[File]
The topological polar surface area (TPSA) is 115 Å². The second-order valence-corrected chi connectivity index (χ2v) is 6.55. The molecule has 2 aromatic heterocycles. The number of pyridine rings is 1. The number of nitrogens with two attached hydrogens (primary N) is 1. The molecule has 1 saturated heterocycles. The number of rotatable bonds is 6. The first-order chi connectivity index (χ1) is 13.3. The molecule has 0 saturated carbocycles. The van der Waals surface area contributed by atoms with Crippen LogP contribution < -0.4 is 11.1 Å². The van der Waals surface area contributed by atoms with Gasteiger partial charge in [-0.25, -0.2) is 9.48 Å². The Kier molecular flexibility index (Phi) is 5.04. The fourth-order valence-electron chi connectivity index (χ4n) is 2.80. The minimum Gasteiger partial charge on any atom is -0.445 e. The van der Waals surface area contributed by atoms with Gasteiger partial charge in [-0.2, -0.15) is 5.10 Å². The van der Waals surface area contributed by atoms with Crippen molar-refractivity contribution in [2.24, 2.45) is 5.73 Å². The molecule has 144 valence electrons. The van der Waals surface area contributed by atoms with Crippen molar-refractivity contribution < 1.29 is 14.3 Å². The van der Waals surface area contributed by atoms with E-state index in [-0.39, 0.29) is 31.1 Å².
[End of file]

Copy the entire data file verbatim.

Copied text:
The topological polar surface area (TPSA) is 115 Å². The second-order valence-corrected chi connectivity index (χ2v) is 6.55. The molecule has 2 aromatic heterocycles. The number of pyridine rings is 1. The number of nitrogens with two attached hydrogens (primary N) is 1. The molecule has 1 saturated heterocycles. The number of rotatable bonds is 6. The first-order chi connectivity index (χ1) is 13.3. The molecule has 0 saturated carbocycles. The van der Waals surface area contributed by atoms with Crippen LogP contribution < -0.4 is 11.1 Å². The van der Waals surface area contributed by atoms with Gasteiger partial charge in [-0.25, -0.2) is 9.48 Å². The Kier molecular flexibility index (Phi) is 5.04. The fourth-order valence-electron chi connectivity index (χ4n) is 2.80. The minimum Gasteiger partial charge on any atom is -0.445 e. The van der Waals surface area contributed by atoms with Gasteiger partial charge in [-0.2, -0.15) is 5.10 Å². The van der Waals surface area contributed by atoms with Crippen molar-refractivity contribution in [2.24, 2.45) is 5.73 Å². The molecule has 144 valence electrons. The van der Waals surface area contributed by atoms with Crippen molar-refractivity contribution < 1.29 is 14.3 Å². The van der Waals surface area contributed by atoms with E-state index in [-0.39, 0.29) is 31.1 Å².